Undercover Officers


There is no reliable way to identify undercover agents or informants.  The good ones act entirely in keeping with their roles.  An experienced undercover officer is not going to seem unduly nervous, wear inappropriate clothing, or fumble with the drugs he’s handling.

Undercover officers are legally allowed to lie when you inquire whether they’re law enforcement personnel.  It does no good to ask, “Are you a cop?”  Undercover cops can just reply, “Of course not.”  After all, if they couldn’t lie, it would be a waste of effort for law enforcement agencies to train and disguise all those officers for undercover roles—they’d be exposed early on, every time they tried to pass.1



It’s perfectly legal for undercover officers and informants to engage in criminal activity to protect their cover.  Narcs are allowed to buy, sell and do drugs of every kind.  Forget any urban myths you may have heard to the contrary: narcs are entitled to smoke/snort/swallow/inject controlled substances.  Similarly, vice officers investigating prostitution are allowed to get naked and receive “massage.”  (It’s good to know that your tax dollars are being well-spent.)2

Although many undercover officers and informants come equipped with transmitting or recording devices, this type of electronic equipment is miniaturized.  A police agent who’s “wearing a wire” is unlikely to be uncovered by mere patting.  The equipment can easily be hidden in hard articles of clothing, such as belt buckles, boots, etc.  Of course, undercover officers and informants don’t have to be wired for sound, they can just report from memory (accurately or not) about whatever they’ve seen and heard.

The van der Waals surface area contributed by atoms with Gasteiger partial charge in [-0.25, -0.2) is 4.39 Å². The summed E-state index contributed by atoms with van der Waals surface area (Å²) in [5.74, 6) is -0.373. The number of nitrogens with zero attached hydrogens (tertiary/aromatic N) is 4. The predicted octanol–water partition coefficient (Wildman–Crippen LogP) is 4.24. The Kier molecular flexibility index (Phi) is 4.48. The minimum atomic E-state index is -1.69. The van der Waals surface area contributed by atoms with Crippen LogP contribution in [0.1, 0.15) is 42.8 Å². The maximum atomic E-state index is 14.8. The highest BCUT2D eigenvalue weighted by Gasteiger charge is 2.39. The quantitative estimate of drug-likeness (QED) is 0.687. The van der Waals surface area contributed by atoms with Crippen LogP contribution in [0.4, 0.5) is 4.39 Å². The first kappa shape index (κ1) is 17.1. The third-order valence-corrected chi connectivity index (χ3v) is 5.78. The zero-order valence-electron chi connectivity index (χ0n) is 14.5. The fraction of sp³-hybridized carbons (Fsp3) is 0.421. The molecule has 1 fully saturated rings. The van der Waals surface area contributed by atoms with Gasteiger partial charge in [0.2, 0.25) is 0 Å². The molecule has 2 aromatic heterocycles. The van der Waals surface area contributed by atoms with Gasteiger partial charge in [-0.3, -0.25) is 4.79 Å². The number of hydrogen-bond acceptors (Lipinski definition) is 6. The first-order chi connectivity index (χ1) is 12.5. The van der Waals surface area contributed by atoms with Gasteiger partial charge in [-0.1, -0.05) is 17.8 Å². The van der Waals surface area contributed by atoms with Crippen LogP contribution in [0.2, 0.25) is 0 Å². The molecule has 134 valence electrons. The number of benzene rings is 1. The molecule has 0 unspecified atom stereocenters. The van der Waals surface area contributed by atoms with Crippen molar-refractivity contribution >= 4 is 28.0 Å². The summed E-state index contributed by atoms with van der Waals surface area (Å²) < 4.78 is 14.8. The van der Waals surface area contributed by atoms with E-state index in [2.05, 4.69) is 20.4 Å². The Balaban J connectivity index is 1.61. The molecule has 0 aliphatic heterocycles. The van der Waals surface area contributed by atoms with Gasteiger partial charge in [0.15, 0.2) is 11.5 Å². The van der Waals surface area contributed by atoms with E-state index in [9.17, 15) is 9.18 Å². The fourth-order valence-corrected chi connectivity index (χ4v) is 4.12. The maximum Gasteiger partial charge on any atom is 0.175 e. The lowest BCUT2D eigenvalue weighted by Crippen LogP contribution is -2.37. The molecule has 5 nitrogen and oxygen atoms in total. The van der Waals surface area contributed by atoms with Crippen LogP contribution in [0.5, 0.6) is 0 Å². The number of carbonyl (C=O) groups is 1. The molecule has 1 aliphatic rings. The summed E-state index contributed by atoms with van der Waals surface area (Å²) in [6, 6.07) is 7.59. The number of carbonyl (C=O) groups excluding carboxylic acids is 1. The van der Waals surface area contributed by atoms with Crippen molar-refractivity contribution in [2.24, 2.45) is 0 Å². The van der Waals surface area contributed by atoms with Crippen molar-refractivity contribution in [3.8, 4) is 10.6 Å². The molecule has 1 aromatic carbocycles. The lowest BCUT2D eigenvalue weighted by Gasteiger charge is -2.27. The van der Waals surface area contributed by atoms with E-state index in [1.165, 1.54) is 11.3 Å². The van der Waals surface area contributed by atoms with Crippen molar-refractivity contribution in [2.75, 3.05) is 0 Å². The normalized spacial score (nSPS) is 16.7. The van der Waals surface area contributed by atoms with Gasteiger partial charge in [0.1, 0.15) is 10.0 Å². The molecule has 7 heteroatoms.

1.  Undercover officers find it a particularly useful tactic to mention that they're worried about the police, occassionally asking the suspect whether he's a cop—the ol' switcheroo. 

2.  Most people are surprised to learn that law enforcement agents can, as part of their job, lie and engage in criminal activity.  It seems unfair that the police don't have to live up to the same standards that they're enforcing.  However, a great deal of police investigation operates on the basis that the end justifies the means—a flawed rationale, particularly in the context of maintaining a just legal system.  Crooked tools build a crooked structure.